Plot – A personal shopper in Paris refuses to leave the city until she contacts her twin brother who previously died there. Her life becomes more complicated when a mysterious person contacts her via text message – Personal Shopper.
Director – Olivier Assayas
Released – 2017
Personal Shopper saw Assayas team up with Stewart for the first time since Clouds of Sils Maria and this combination is producing quite an artistic connection that leads to plenty of awards wins, however, from the way this film was advertised, you would be forgiven for expecting this film to mostly be about Kristen Stewart spending most of her time shopping for high-end clients and trying on new clothes like a dark version of Devil Wears Prada, however, there’s more to Assayas supernatural thriller, which depending on the viewer, may delight or disappoint.
Personal Shopper is a film that’s almost unclassifiable in terms of genre, with Assayas comfortably moving between drama, mystery, horror and thriller as the film progresses and Maureen (Stewart) delves deeper into the world beyond, layering the narrative and taking the audience on unexpected routes, before finishing with one of those cinematic endings that leaves you with multiple theories about the events and their deeper meaning.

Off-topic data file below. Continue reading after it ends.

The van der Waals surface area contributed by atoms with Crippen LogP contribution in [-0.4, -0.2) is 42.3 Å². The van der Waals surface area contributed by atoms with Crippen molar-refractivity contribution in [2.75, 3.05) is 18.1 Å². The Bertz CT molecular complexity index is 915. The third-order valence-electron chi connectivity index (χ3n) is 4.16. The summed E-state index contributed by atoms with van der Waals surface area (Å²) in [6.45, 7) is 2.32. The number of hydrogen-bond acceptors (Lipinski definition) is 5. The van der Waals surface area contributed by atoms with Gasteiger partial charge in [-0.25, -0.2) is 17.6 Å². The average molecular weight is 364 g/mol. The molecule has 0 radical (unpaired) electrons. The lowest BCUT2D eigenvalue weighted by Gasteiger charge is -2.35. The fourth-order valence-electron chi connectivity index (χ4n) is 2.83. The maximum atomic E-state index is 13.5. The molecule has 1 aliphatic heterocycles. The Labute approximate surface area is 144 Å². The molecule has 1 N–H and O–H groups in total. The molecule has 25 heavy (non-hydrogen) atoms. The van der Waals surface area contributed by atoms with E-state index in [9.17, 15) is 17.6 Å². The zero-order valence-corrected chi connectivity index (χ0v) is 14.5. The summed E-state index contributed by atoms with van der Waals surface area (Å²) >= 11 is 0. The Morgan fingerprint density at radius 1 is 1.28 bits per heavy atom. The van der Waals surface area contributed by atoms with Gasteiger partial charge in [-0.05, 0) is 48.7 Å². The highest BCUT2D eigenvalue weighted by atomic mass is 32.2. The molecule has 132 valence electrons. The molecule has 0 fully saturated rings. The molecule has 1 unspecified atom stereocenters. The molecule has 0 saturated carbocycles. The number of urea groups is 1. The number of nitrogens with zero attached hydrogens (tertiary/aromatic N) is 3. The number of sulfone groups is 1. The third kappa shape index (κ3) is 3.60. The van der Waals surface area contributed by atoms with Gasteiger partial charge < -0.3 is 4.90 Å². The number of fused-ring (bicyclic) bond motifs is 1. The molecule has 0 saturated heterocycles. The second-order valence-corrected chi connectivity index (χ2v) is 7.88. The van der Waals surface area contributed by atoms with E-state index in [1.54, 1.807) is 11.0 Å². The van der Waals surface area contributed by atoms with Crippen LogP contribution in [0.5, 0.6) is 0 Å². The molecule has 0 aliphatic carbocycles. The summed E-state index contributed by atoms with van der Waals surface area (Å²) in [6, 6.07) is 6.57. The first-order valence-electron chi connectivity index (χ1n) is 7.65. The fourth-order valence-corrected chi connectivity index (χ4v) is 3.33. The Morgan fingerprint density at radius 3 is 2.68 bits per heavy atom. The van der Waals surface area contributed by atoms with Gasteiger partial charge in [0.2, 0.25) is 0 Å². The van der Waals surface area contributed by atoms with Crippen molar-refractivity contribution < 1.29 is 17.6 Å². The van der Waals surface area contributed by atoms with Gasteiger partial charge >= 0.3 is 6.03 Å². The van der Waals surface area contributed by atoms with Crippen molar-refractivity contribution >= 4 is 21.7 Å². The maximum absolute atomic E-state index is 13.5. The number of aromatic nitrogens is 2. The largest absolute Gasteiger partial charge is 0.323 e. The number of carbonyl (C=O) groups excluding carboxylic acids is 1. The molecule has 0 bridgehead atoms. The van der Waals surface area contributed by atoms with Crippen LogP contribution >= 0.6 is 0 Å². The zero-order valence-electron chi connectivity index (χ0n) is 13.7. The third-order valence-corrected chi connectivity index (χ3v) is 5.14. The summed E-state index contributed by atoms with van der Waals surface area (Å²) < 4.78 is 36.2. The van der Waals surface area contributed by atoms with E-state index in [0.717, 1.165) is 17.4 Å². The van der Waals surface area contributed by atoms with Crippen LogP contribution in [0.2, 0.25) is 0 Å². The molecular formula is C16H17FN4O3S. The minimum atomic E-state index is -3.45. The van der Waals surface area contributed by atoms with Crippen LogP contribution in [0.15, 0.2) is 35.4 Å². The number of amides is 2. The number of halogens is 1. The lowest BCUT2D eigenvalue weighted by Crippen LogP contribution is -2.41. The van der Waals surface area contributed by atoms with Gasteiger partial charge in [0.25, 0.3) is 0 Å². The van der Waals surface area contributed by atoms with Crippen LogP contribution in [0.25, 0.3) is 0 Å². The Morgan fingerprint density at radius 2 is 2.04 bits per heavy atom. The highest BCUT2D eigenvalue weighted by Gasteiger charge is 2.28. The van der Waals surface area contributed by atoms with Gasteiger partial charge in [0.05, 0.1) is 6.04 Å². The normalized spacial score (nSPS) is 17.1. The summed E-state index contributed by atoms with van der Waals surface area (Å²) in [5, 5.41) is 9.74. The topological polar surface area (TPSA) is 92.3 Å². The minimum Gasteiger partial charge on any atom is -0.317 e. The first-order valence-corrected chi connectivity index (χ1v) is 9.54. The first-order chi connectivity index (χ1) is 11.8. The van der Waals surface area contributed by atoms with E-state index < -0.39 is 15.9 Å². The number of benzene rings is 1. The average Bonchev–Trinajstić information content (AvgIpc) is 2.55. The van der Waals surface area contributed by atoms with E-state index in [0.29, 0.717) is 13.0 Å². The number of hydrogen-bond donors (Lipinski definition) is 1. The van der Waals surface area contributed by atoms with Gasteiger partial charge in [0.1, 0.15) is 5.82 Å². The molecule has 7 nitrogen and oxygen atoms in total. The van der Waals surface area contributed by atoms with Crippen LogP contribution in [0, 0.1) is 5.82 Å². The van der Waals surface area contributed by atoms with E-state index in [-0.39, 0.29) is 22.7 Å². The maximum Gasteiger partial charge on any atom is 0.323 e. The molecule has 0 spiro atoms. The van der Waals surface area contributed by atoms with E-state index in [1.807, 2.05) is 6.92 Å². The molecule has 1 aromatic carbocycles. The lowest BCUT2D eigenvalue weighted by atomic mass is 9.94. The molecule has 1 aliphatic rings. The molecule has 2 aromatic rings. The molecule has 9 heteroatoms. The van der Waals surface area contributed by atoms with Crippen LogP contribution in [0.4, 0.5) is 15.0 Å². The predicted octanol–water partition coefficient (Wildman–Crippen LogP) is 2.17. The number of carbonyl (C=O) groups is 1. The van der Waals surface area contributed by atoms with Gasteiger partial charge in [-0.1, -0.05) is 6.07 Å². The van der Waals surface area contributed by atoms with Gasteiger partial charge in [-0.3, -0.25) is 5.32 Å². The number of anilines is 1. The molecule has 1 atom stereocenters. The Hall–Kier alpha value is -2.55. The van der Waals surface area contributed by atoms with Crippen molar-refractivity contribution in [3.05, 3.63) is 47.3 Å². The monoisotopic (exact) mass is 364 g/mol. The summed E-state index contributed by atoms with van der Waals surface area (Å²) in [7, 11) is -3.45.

As you may have guessed, this isn’t an easy film to watch, the pacing is rather slow, pretty much every character appears unlikeable and Assayas’s makes some strange choices when looking to create a moody atmosphere, however, a lot of this can be forgiven due to Stewart delivering one of her best performances as Maureen.
Both Stewart and Pattinson have been tainted by the stink of Twilight however, since then, both have been doing their best to make their days in teen-fiction a distant memory. Here Stewart gave a brave and impactful performance, holding together the film during some rougher patches of dialogue or more unbelievable situations, although I’m not overly convinced that her nudity was completely warranted.
Clearly not a film that’s made for mass appeal, Assayas has produced a beautifully shot and well-acted film that mixes up genres to create a supernatural mystery designed to unnerve the audience and stay with you long after the credits roll.